THE liberal Left hasn’t had much to celebrate recently, what with Brexit, Donald Trump and the rise of the alt-right. So there was understandable jubilation over the defeat of the far-right candidate in the Austrian presidential elections, Norbert Hofer, by the former Green party leader, Alexander van der Bellen.
There was rejoicing too over the crushing referendum defeat of Matteo Renzi in Italy, a Tony Blair figure who wanted to diminish the powers of Italy’s upper house and liberalise the moribund Italian economy; but not so fast, guys.
The rightist genie isn’t back in the bottle quite yet. Mr Hofer won 47 per cent of the vote. A politician who boasts about carrying a gun to use against migrants came perilously close to becoming head of state in the country of Adolf Hitler’s birth.
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A win may be a win, but it is still a disturbing result that demonstrates that immigration, even more than economics (since Austria is in fairly good economic health) has divided countries at the heart of the EU.
As for Italy, the former BBC Newsnight journalist, Paul Mason, loudly celebrated the defeat of Matteo Renzi as a blow against “neoliberalism and the establishment” But he wasn’t alone. The leader of the hard-right Northern League, Matteo Salvini, proclaimed the referendum result as “a victory for the people against globalisation”.
The French far-right leader, Marine le Pen, also hailed the Italian referendum as another blow against the EU and corporate capitalism. “We must listen to the thirst for freedom”, she said.
The No campaign in Italy was led by the former comedian Beppe Grillo, leader of the Five Star Movement, who is a kind of green version of Donald Trump. Mr Grillo may be a self-styled environmentalist but he wants to scrap income tax, end trade treaties and hold a referendum on Italian membership of the euro.In the forthcoming Italian general elections, this mercurial character’s party could conceivably become the government of the fourth largest country in the eurozone.
Italy is in a dire state, with its banks toppling under the weight of bad loans and the economy having shrunk by 12 per cent since 2008. In fact, there has been no net growth in Italy for 20 years. With debt running at 135 per cent of GDP and unemployment at 20 per cent, Italy is roughly where Greece was just before the Grexit crisis. Not surprisingly, there are fears for the future of democracy itself here.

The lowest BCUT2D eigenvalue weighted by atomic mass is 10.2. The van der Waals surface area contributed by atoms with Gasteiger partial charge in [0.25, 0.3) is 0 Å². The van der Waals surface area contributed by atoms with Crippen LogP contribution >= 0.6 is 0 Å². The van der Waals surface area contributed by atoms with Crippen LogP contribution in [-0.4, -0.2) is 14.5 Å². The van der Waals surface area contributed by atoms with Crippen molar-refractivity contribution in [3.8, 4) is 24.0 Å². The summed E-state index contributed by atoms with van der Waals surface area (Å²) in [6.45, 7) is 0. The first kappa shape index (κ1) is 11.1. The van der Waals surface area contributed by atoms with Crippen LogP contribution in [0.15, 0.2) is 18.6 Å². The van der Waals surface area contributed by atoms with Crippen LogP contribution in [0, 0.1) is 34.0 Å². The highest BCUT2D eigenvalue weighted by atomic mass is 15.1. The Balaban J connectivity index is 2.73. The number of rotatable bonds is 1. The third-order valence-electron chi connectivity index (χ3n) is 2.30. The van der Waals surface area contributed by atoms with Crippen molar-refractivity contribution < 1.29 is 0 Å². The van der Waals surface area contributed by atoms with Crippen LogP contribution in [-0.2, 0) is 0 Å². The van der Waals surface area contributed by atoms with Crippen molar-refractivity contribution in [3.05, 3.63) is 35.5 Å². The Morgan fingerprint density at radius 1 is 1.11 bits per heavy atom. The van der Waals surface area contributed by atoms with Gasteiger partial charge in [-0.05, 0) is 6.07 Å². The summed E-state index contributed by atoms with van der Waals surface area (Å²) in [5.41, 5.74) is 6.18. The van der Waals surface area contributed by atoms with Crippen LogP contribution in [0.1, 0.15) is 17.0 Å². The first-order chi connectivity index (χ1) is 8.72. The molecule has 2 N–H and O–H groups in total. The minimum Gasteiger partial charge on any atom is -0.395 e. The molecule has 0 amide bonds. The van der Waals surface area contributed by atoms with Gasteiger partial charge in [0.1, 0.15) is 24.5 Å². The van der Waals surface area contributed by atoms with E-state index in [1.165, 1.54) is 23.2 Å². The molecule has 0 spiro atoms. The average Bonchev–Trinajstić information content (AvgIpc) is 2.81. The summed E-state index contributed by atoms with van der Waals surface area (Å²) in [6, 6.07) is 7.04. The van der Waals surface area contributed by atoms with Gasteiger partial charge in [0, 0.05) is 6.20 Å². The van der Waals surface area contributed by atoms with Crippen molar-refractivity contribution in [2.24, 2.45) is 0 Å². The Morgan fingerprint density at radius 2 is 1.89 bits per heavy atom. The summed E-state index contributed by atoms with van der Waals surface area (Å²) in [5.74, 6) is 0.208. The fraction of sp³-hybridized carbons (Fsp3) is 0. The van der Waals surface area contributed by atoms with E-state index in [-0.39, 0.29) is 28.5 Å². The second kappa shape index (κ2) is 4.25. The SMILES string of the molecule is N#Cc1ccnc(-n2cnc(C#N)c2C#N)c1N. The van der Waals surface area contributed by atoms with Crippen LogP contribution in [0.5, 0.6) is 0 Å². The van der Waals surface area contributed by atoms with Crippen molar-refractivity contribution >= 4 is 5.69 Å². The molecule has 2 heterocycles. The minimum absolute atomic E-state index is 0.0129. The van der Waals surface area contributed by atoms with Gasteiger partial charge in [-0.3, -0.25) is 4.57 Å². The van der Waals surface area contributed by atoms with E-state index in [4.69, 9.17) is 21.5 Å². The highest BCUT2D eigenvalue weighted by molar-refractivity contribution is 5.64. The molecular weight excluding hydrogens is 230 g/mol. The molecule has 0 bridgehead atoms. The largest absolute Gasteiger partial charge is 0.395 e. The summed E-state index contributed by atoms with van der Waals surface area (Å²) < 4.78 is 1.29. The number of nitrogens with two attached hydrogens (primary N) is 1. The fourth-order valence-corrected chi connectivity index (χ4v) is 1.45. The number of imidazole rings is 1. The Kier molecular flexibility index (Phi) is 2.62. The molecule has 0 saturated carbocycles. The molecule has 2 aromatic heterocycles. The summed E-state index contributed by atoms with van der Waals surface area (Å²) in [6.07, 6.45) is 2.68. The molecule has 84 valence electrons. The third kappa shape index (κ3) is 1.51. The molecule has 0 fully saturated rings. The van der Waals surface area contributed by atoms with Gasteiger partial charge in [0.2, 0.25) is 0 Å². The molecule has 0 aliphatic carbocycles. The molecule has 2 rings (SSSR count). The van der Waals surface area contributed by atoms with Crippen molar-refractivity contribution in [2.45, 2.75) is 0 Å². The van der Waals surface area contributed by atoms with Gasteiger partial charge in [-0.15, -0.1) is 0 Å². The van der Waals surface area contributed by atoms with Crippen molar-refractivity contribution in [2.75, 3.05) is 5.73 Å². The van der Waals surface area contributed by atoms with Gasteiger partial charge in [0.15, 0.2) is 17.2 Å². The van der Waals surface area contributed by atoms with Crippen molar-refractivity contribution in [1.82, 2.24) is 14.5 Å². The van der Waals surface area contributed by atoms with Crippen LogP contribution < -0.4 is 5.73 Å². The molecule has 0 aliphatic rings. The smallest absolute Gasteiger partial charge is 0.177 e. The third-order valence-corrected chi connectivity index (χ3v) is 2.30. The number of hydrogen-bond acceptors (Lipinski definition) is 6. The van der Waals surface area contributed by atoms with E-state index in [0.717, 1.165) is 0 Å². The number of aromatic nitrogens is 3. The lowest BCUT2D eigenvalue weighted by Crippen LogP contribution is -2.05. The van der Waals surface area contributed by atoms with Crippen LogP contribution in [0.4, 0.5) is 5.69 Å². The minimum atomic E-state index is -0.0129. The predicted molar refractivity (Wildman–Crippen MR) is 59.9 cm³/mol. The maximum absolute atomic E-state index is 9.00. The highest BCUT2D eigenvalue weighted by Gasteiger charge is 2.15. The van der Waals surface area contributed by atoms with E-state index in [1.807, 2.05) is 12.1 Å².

So at the very least this has been a qualified victory for the liberal Left. What this mainly confirms is that the old centre-right and centre-left parties that have dominated European politics since the Second World War are well past their sell-by dates. It is populism of the neither-left-nor-right variety that is the driving force in Europe.
The insurgency is a vote against capitalism, at least global corporatism, but it isn’t “Left” as we understand it. It is a movement of the dispossessed who, like Trump supporters in America, reject what they see as the multicultural values of the “politically correct” liberal Left.
Far-right figures like Hofer and le Pen have exploited the weakness and division in the orthodox Left by repositioning their ethnic nationalism on the Left’s traditional territory.
In Scotland, nationalism has not taken the xenophobic form we see elsewhere in Europe, even in the Nordic countries where far-right parties have participated in government recently.
Nicola Sturgeon has been able to harness respect for diversity and social democratic values to an open-minded civic nationalism. Indeed, as we see in its arguments against Brexit in the Supreme Court, the Scottish Government has made internationalism one of the defining features of Scottish nationalism.
This puzzles many on the British Left who assume that the SNP is a right-wing party in disguise. It is not a cause for naive self-congratulation but at least there’s an alternative on offer. The SNP is able to speak to working class white voters in a way that the conventional liberal Left no longer has the ability. Given Bexit, the horror-show throughout Europe and the disarray on the liberal Left, we should be grateful for small mercies.